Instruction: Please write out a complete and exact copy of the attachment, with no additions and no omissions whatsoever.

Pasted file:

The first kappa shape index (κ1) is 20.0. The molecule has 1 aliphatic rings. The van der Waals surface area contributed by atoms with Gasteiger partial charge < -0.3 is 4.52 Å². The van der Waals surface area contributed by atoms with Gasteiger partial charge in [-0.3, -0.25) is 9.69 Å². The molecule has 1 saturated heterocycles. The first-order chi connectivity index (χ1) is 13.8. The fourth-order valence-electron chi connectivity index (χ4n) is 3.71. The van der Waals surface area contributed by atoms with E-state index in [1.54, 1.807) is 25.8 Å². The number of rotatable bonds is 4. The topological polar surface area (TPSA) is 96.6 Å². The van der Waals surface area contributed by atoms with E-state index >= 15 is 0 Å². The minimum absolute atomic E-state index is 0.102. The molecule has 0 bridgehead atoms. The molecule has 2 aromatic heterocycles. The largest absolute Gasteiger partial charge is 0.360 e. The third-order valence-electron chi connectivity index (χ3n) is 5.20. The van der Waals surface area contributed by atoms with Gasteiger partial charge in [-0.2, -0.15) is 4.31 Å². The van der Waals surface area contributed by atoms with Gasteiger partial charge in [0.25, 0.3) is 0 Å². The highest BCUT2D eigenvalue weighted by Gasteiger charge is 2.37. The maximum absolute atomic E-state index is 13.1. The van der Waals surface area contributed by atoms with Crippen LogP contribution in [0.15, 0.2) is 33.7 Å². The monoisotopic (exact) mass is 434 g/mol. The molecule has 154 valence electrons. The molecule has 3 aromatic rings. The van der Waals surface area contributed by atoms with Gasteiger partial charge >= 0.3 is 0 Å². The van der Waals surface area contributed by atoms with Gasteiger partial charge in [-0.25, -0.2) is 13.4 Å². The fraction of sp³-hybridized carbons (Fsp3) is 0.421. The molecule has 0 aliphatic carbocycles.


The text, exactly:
The first kappa shape index (κ1) is 20.0. The molecule has 1 aliphatic rings. The van der Waals surface area contributed by atoms with Gasteiger partial charge < -0.3 is 4.52 Å². The van der Waals surface area contributed by atoms with Gasteiger partial charge in [-0.3, -0.25) is 9.69 Å². The molecule has 1 saturated heterocycles. The first-order chi connectivity index (χ1) is 13.8. The fourth-order valence-electron chi connectivity index (χ4n) is 3.71. The van der Waals surface area contributed by atoms with E-state index in [1.54, 1.807) is 25.8 Å². The number of rotatable bonds is 4. The topological polar surface area (TPSA) is 96.6 Å². The van der Waals surface area contributed by atoms with E-state index >= 15 is 0 Å². The minimum absolute atomic E-state index is 0.102. The molecule has 0 bridgehead atoms. The molecule has 2 aromatic heterocycles. The largest absolute Gasteiger partial charge is 0.360 e. The third-order valence-electron chi connectivity index (χ3n) is 5.20. The van der Waals surface area contributed by atoms with Gasteiger partial charge in [-0.2, -0.15) is 4.31 Å². The van der Waals surface area contributed by atoms with Gasteiger partial charge in [0.25, 0.3) is 0 Å². The highest BCUT2D eigenvalue weighted by Gasteiger charge is 2.37. The maximum absolute atomic E-state index is 13.1. The van der Waals surface area contributed by atoms with Crippen LogP contribution in [0.15, 0.2) is 33.7 Å². The monoisotopic (exact) mass is 434 g/mol. The molecule has 154 valence electrons. The molecule has 3 aromatic rings. The van der Waals surface area contributed by atoms with Gasteiger partial charge >= 0.3 is 0 Å². The van der Waals surface area contributed by atoms with Gasteiger partial charge in [-0.25, -0.2) is 13.4 Å². The fraction of sp³-hybridized carbons (Fsp3) is 0.421. The molecule has 0 aliphatic carbocycles.